Regular visits to your dentist and proper brushing and flossing are all necessary tasks to protect your smile. However, you may be participating in certain activities that directly affect your mouth, teeth, and gums. While hockey is a favorite sport across the globe, it can wreak havoc on your smile due to the ice skating, equipment, and rough contact between players. If you are part of the 1.64 million people who play organized hockey, you may suffer with bruises, busted bones, and broken teeth.
One or more broken teeth during the hockey season is overwhelming, but you do not need to quit the sport. Using this guide, you will understand what to do on the rink when you break a tooth and learn the best techniques to protect your smile while playing hockey.
After the Break
If you are in the middle of hockey match, leaving the rink to take care of your broken tooth may seem difficult, but it is important. If completely knocked out, bring the tooth to your dentist within 30 minutes for the highest chance of reinsertion. This will cause you to skip the remaining portion of the match, but it reduces your risk of having a toothless grin.
Handling your broken or dislodged tooth properly is key to preventing infections. Be sure your hands are clean before picking up the tooth or broken remnants. Avoid the root by grabbing the crown of the tooth only.
Store the broken pieces or knocked-out tooth in one of the following places:
- Mouth – If possible, place the broken tooth into your mouth to ensure it remains safe on your way to the dentist. Place the tooth inside your mouth, next to your cheek and gums. Be sure to tuck it in safely.
- Milk – You most likely will not have access to a container of milk at the hockey rink, but you can stop and purchase a small container on your way to the appointment. Pour a small amount into a plastic bag and place the broken tooth inside. Seal the bag before departing.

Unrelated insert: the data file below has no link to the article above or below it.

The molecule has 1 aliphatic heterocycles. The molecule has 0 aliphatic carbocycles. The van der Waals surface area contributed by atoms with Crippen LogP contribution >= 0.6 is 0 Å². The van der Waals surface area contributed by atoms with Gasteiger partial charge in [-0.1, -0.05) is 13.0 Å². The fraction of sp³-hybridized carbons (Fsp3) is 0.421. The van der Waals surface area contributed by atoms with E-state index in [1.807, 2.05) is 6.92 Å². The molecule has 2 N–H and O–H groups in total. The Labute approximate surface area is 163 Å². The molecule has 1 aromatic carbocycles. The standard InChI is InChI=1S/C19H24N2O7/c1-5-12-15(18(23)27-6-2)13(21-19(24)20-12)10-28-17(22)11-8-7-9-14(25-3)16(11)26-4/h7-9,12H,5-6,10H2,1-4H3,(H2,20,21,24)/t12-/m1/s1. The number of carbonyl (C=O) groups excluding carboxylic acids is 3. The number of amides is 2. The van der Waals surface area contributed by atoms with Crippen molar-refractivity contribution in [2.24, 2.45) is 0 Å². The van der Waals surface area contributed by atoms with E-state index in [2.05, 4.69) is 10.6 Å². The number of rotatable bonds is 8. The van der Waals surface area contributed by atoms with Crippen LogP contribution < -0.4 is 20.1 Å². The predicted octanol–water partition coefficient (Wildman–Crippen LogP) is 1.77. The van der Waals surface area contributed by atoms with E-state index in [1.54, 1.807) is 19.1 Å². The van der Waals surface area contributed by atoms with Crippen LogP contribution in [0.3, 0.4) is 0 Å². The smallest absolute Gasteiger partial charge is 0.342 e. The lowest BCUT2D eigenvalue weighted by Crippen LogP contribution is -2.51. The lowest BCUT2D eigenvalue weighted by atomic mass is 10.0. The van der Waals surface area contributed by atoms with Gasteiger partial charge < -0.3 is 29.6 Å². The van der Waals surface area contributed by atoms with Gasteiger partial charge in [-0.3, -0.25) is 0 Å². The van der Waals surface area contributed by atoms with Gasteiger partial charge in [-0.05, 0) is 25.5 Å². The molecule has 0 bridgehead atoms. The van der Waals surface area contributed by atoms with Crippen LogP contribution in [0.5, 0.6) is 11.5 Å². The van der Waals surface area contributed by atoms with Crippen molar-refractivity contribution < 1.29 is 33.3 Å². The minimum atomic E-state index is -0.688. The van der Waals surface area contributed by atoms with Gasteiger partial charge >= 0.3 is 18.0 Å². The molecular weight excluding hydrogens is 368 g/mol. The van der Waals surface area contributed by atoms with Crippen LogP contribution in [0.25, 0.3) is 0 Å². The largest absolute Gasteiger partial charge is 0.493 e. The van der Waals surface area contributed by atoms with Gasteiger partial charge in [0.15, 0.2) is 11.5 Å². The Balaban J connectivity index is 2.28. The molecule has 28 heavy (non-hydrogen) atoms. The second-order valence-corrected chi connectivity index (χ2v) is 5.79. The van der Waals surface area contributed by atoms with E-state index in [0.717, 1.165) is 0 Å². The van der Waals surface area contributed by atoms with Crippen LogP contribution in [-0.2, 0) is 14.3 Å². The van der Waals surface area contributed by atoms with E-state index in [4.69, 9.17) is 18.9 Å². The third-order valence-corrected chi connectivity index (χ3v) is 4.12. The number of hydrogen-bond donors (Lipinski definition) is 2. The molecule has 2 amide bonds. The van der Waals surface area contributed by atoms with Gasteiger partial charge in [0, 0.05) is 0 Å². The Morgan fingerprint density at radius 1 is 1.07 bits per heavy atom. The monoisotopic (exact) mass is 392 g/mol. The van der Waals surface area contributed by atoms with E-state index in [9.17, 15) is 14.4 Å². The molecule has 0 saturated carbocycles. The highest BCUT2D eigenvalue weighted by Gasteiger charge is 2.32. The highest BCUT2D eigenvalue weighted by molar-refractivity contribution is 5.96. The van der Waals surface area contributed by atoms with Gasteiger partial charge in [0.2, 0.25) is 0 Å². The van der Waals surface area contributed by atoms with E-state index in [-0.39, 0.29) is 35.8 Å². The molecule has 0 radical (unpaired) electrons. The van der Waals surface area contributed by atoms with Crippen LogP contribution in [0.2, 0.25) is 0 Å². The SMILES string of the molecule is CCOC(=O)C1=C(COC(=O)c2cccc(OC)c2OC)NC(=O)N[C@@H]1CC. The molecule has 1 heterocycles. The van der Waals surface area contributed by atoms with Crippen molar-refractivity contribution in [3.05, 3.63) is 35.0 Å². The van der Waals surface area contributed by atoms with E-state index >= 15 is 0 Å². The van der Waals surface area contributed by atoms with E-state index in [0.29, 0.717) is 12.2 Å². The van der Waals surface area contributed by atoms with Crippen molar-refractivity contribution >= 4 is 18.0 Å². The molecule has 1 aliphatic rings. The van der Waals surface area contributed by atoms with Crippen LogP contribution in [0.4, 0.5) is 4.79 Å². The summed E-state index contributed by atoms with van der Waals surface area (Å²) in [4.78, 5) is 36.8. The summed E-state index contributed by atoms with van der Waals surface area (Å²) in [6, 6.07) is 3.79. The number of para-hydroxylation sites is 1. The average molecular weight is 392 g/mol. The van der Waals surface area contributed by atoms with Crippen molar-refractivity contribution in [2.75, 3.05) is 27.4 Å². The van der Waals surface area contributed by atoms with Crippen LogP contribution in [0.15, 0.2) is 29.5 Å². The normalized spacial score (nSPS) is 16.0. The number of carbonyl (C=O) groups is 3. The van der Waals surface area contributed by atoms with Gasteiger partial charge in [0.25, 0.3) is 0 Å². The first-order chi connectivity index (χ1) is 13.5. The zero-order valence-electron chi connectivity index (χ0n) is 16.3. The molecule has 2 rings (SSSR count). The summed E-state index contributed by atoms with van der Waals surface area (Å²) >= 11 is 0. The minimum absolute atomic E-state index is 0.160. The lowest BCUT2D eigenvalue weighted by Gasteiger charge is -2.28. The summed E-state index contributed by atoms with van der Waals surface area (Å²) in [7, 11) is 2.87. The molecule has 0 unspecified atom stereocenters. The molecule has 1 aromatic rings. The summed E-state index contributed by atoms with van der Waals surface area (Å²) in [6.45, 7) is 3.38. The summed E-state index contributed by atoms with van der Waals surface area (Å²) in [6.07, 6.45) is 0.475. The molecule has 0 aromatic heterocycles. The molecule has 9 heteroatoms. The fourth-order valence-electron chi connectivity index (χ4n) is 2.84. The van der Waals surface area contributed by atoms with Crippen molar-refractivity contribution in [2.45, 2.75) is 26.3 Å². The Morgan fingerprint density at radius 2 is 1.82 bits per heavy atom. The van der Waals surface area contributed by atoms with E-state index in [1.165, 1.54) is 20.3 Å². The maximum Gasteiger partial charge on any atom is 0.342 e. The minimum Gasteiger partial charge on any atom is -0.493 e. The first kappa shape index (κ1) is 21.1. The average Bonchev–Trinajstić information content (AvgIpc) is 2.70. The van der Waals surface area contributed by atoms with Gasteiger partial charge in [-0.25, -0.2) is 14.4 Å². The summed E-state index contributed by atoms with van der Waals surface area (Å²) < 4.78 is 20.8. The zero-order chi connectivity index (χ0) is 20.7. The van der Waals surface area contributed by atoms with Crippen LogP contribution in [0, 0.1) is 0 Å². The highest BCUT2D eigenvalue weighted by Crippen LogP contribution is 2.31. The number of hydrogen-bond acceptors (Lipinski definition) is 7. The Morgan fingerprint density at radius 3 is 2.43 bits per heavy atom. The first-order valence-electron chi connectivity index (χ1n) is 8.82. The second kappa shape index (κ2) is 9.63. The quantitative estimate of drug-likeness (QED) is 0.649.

- Cloth – Wrap the broken tooth in a clean paper towel before storing in your pocket or bag.
After storing your tooth safely away, rinse your mouth with warm water. This rinses away blood and any broken pieces of tooth. Place a piece of gauze on the damaged tooth or socket and bite down gently to reduce bleeding.
At the Dentist
Your dentist may be able to reinsert your knocked-out tooth, but repairing a broken or chipped tooth requires a different type of treatment.
In many cases, bonding filler will cover the broken tooth, making it appear natural. If you break off a larger piece of your tooth, your dentist, like one at Maplewood Dental Associates, PA, will cover the tooth with a crown or cap. Of course, the most permanent option is to cover your smile with porcelain veneers. However, continuing to play hockey with porcelain veneers is risky since this cosmetic restoration is a high investment.
Preventing Dental Damage on the Ice
An estimated 13 to 39 percent of dental injuries occur while playing sports, but you do not have to get off the ice. Here are a few ways to prevent dental damage while on the rink:
- Mouth Guard – Wearing a mouth guard during practice and regular hockey matches is essential. Your dentist can customize a guard to your specific needs, ensuring a comfortable, protective fit.
- Head AND Face Protection – You most likely wear your helmet on the rink, but be sure your helmet is sized correctly. It should not be lose or move around on your head during contact. In addition, the helmet should not be overly tight, which may restrict your movement. Make sure your helmet offers face protection, as well.
Enjoying your favorite sport without the fear of losing a few teeth is possible. Using this guide, you will know what to do after breaking a tooth and learn simple tips to prevent damage to your smile.